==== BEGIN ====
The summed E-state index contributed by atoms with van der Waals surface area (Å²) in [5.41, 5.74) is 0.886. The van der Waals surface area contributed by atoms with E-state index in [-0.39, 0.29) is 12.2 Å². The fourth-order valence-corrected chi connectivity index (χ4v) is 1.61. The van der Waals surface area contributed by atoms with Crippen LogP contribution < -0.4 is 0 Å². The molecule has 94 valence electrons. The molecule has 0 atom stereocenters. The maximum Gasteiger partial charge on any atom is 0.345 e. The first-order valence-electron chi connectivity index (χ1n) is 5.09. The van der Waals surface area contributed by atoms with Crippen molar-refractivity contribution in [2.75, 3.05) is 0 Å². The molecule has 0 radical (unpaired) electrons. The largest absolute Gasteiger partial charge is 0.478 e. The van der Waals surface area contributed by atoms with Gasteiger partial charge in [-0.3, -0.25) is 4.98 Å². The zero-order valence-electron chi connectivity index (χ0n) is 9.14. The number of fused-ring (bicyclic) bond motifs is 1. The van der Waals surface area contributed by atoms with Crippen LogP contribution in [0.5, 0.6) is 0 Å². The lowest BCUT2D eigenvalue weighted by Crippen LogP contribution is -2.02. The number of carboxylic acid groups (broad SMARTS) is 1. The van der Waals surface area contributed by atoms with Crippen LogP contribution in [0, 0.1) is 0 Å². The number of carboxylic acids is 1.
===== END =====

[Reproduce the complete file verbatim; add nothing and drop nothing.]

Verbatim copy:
The summed E-state index contributed by atoms with van der Waals surface area (Å²) in [5.41, 5.74) is 0.886. The van der Waals surface area contributed by atoms with E-state index in [-0.39, 0.29) is 12.2 Å². The fourth-order valence-corrected chi connectivity index (χ4v) is 1.61. The van der Waals surface area contributed by atoms with Crippen LogP contribution < -0.4 is 0 Å². The molecule has 94 valence electrons. The molecule has 0 atom stereocenters. The maximum Gasteiger partial charge on any atom is 0.345 e. The first-order valence-electron chi connectivity index (χ1n) is 5.09. The van der Waals surface area contributed by atoms with Crippen molar-refractivity contribution in [2.75, 3.05) is 0 Å². The molecule has 0 radical (unpaired) electrons. The largest absolute Gasteiger partial charge is 0.478 e. The van der Waals surface area contributed by atoms with Gasteiger partial charge in [-0.3, -0.25) is 4.98 Å². The zero-order valence-electron chi connectivity index (χ0n) is 9.14. The number of fused-ring (bicyclic) bond motifs is 1. The van der Waals surface area contributed by atoms with Crippen LogP contribution in [0.5, 0.6) is 0 Å². The lowest BCUT2D eigenvalue weighted by Crippen LogP contribution is -2.02. The number of carboxylic acid groups (broad SMARTS) is 1. The van der Waals surface area contributed by atoms with Crippen LogP contribution in [0, 0.1) is 0 Å². The number of carboxylic acids is 1.